The Arthur’s Seat coffins

They are back!

After four months in the recent National Museum of Scotland’s paying exhibition, ‘Anatomy A matter of Death and Life’, the Arthur Seat’s coffins are back on free display in the Scotland Galleries of the National Museum of Scotland (NMS) in Chambers Street (section ‘Daith comes in’ of ‘Scotland Transformed’ on level 4). They are eight little wooden coffins each containing a clothed wooden male figure which were found in June 1836 (along with nine others that have apparently not survived) in a cavity on the north-eastern side of Arthur’s Seat. They are among the three most popular items in the NMS to which visitors ask directions. Given the seclusion of their location, I can say from experience that they are easily the most complex directions to give.

These miniature coffins intrigued the author Ian Rankin who used them in his crime novel, The Falls (2001, pictured below right). This possibly accounts for some of their popularity. The book was made into a film for TV in 2006 and the replicas made for filming stood in for the originals whilst they were in the special exhibition. When they are not standing in for their illustrious originals the replicas are to be found in ‘Scotland, a Changing Nation’ in the Scottish Galleries on level 6, where Ian Rankin’s comments on the coffins can also be seen.

Since they were found they have prompted the question, who or what do they represent and why were they hidden on Arthur’s Seat? The most convincing explanation was put forward by Samuel Pyeatt Menafee and the late Allen D C Simpson in their article, ‘The West Port Murders and the Miniature Coffins from Arthur’s Seat’, in the Book of the Old Edinburgh Club, New Series volume 3, pp 63-81 (1994). Briefly, the figures probably represent the victims of the serial murderers, Burke and Hare. According to Owen Dudley Edwards in his book, Burke and Hare, they can be regarded as classic entrepreneurs who having identified a gap in a market proceeded to fill it, to their pecuniary advantage. It can be argued that the market in question was indirectly created by the Act of Union of 1707. With the departure of Scottish legislators and the paraphernalia of government south to London the City Fathers sought to bolster Edinburgh’s economy by founding not a Festival but a medical school in ‘The Toonis College’. Whilst this raised the City’s profile there was an unintended consequence.

In those days, a medical student would have to dissect something between three and five cadavers during their course. Given a couple of hundred students a year there was a need for anything up to a thousand bodies a year for dissection. There was no legal way to obtain bodies other than those of criminals executed for murder. As the total number of executions in Edinburgh for murder tended to be in the low single figures each year a mismatch between supply and demand existed.

There therefore grew up an unofficial trade whereby recently filled graves were robbed to provide a sufficient supply of cadavers. A blind eye tended to be turned by the authorities as the reasonably well-to-do could afford to take measures to prevent the bodies of their nearest and dearest ending up in the dissecting rooms and those who could not had little political influence. Steps were only taken against ‘grave robbers’, ‘body snatchers’, ‘sack-‘em-up men’, or ‘resurrectionists’ , call them what you will, when their activities alarmed the populace so much that public order was likely to be disturbed.  Even if grave robbers were caught, the punishment for the crime of ‘violation of a sepulchre’ was six months in gaol. In law no one can own a body so legally it cannot be stolen. If, however, they also stole the shroud – which is property – they could be hanged for theft.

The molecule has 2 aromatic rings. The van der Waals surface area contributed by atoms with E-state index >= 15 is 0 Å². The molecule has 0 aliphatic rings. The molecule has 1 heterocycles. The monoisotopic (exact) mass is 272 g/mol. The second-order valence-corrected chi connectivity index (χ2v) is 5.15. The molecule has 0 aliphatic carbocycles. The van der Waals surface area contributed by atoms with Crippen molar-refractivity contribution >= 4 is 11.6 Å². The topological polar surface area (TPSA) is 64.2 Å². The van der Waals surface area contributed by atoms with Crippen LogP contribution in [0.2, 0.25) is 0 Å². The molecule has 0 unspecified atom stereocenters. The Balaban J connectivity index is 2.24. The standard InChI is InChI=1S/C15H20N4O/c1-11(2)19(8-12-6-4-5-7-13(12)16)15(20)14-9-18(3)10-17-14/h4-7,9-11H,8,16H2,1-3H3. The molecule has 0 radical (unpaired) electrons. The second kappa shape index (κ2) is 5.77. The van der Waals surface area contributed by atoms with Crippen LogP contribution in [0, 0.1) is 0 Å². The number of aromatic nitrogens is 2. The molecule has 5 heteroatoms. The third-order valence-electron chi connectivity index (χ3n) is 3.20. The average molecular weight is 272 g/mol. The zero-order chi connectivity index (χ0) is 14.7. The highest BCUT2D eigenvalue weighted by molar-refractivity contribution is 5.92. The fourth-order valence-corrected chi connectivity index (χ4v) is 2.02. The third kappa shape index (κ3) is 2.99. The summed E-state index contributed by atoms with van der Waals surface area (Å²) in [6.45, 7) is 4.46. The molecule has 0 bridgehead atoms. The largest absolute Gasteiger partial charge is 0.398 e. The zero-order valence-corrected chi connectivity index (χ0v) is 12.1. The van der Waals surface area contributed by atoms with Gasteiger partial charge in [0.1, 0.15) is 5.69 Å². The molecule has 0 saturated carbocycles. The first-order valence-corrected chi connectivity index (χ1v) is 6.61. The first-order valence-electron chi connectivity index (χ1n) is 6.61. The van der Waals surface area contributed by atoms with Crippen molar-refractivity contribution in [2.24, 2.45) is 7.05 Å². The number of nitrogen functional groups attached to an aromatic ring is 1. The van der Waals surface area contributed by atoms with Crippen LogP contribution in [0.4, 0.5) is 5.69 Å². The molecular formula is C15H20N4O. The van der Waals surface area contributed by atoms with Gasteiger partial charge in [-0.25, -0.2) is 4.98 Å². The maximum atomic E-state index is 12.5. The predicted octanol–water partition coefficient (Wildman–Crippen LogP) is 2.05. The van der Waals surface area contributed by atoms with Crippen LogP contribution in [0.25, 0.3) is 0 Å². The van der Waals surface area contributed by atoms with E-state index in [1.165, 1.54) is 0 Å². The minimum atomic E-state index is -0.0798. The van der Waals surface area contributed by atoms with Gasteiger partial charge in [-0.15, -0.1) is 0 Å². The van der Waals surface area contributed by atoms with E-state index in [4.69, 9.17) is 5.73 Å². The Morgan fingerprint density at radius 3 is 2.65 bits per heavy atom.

Although Burke and Hare are commonly referred to as ‘grave robbers,’ there is no evidence that they actually ever set spade to recently filled graves. Their first subject was an old man who died of natural causes in Hare’s lodging house owing him a quarter’s rent. Burke and Hare replaced the body in the coffin with tanner’s bark before the funeral. They then sold the body to Dr Knox’s private anatomy school thus more than recouping Hare’s lost rent.

Their innovation in the supply of bodies for dissection was not to wait for the subject to die from natural causes but to render them blind drunk with whisky and then suffocate (or ‘burke’) them.  Despite their activities, the furore that resulted from their discovery, and the execution of William Burke in 1829 it took another three years and the discovery of the adoption of Burke and Hare’s business model by Messrs Bishop, Williams and May in London for the Anatomy Act of 1832 to be passed. This allowed the unclaimed bodies of paupers who had died in workhouses to be ‘anatomised’, thus ending the resurrection trade.

In case you are wondering, the other two most sought objects in the Museum are the Lewis Chessmen and Dolly the Sheep, neither of which has (yet) featured in an article in the BOEC.

By Ted Duvall, President, Old Edinburgh Club